The Supreme Court Requires Trump to Violate Immigration Law

DACA recipients celebrate outside the Supreme Court in Washington, D.C., June 18, 2020. (Jonathan Ernst/Reuters)
For voters who care about this issue, that means it will be back on the ballot this fall.

NRPLUS MEMBER ARTICLE C hief Justice Roberts, joined by the Supreme Court’s four liberals, restored the Obama administration’s 2012 Deferred Action for Childhood Arrivals (DACA) policy, on the theory that the Trump administration failed to analyze or to explain two aspects of DACA repeal. DACA was a major policy issue contested in public campaigns. Only one Justice (Sotomayor) even questioned whether the Trump administration had the legal power to repeal DACA. The Court, moreover, assumed for the purposes of the decision that DACA itself was illegal, and eviscerated the Obama administration’s legal theories for enacting it. If elections for the presidency cannot undo major executive branch policies, why bother having elections at all? And if it is harder to repeal illegal executive actions than to adopt them in the first place, we have completely lost the plot of how a nation of laws is supposed to work.

Today’s decision, Department of Homeland Security v. Regents of the University of California, is certain to further undermine public confidence in the democratic process, particularly among voters who chose Trump because they were dissatisfied with Obama-era immigration policy and thought that Trump would possess the same executive powers as his predecessor. It is also yet another episode of how badly our system of lawmaking operates when laws are not made by Congress. It represents the third time — following the “Muslim travel ban” and census-citizenship-question cases — that Roberts has written an opinion on a major immigration-related issue and concluded that the Trump administration’s power to act in this area depends on whether it has conducted a process that looks adequate to judges. It reflects, once again, how Trump himself consistently undermines his own presidential powers. Finally, it further elevates the stakes in the presidential race for voters who care about immigration.

DACA, DAPA, and Executive Lawmaking

Congress for many years now has been gridlocked over the “DREAM Act,” which would legalize the status of certain illegal immigrants who entered the United States as children. Unable to get the bill passed, Obama during his 2012 reelection campaign decided to use his “pen and phone” to unilaterally adopt the policy by executive fiat. Two years later, he expanded DACA with the DAPA program, no longer limited to childhood entries and covering six times as many people. Republicans, even some who supported the DREAM Act as legislation, went ballistic, and the issue was a major part of the presidential and congressional campaigns in 2012, 2014, and 2016.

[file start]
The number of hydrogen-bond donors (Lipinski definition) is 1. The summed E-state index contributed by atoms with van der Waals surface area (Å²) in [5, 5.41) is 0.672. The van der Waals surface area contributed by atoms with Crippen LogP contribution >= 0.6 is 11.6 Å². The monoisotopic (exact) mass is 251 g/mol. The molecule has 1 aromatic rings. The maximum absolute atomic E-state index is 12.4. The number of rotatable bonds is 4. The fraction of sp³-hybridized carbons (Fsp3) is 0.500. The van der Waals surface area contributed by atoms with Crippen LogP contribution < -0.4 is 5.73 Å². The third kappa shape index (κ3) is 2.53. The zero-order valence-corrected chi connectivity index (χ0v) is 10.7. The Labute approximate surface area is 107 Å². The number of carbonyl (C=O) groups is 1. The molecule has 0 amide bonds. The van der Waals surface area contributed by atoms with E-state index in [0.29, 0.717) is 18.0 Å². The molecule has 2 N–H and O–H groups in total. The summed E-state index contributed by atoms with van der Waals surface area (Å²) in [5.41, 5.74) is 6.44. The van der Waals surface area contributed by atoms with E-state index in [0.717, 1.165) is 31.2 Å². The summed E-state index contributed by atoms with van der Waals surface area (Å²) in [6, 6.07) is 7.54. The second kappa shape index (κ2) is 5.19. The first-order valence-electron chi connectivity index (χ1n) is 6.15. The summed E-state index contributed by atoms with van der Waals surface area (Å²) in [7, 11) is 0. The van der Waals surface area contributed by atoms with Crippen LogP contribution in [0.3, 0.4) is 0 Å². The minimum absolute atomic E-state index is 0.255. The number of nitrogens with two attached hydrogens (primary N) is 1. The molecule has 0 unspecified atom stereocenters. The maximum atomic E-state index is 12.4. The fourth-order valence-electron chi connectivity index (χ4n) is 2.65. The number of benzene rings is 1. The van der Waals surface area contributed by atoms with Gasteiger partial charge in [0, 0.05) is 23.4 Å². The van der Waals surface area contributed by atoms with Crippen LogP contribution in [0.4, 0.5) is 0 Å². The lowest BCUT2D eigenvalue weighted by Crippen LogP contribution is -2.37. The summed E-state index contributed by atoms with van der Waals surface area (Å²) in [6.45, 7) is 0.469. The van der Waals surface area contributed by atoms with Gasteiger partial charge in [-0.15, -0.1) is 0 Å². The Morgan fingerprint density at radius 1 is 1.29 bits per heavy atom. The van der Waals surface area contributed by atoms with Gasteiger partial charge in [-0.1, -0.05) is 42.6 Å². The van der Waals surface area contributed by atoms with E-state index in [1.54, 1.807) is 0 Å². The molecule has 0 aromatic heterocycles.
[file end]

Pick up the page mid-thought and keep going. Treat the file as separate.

Obama claimed that DACA and DAPA were legal because they were simply a matter of executive discretion not to deport people, as would be exercised in individual cases. But the policies went well beyond non-removal, and affirmatively instructed various agencies to provide “Dreamers” with federal benefits. The Fifth Circuit struck down DAPA on this basis; the Court would likely have agreed, but after Justice Scalia’s death, it deadlocked 4–4, leaving the Fifth Circuit’s decision as the last word on DAPA. The Court today explicitly rejected Obama’s argument in deciding that both DACA and its repeal went beyond the sort of prosecutorial discretion in individual cases that is immune from judicial review:

DACA is not simply a non-enforcement policy. For starters, the DACA Memorandum did not merely refuse to institute proceedings against a particular entity or even a particular class. . . . Instead, it directed USCIS to “establish a clear and efficient process” for identifying individuals who met the enumerated criteria. . . . Based on this directive, USCIS solicited applications from eligible aliens, instituted a standardized review process, and sent formal notices indicating whether the alien would receive the two-year forbearance. These proceedings are effectively adjudications [and] result [in] an affirmative act of approval, the very opposite of a refusal to act. In short, the DACA Memorandum does not announce a passive non-enforcement policy; it created a program for conferring affirmative immigration relief. [Quotations and citations omitted].

The Court did not squarely decide today whether DACA was illegal, but this blows a huge hole below the waterline of Obama’s legal theory. The question in today’s case was whether DHS properly treated DACA as an illegal policy, and the Court noted that Jeff Sessions had concluded that it was, and that DHS rules require it to take the Attorney General’s word as law (unless, of course, overruled by the courts). You might think that repealing an illegal policy should be a no-brainer, and Justices Thomas, Alito, and Gorsuch dissented on the basis that the government should not be required to continue breaking the law. As Justice Thomas thundered:

[DACA] was unlawful from its inception. The majority does not even attempt to explain why a court has the authority to scrutinize an agency’s policy reasons for rescinding an unlawful program under the arbitrary and capricious microscope. The decision to countermand an unlawful agency action is clearly reasonable. So long as the agency’s determination of illegality is sound, our review should be at an end . . . the majority erroneously holds that the agency is not only permitted, but required, to continue administering unlawful programs that it inherited from a previous administration.

The One-Way Ratchet

The Court’s opinion complained about two specific aspects of DHS’s decision. One, DHS failed to say that it had considered the possibility that it could undo DACA’s provisions for federal benefits without also suspending the non-deportation policy. Two, DHS failed to say that it had considered that people had made decisions relying on DACA.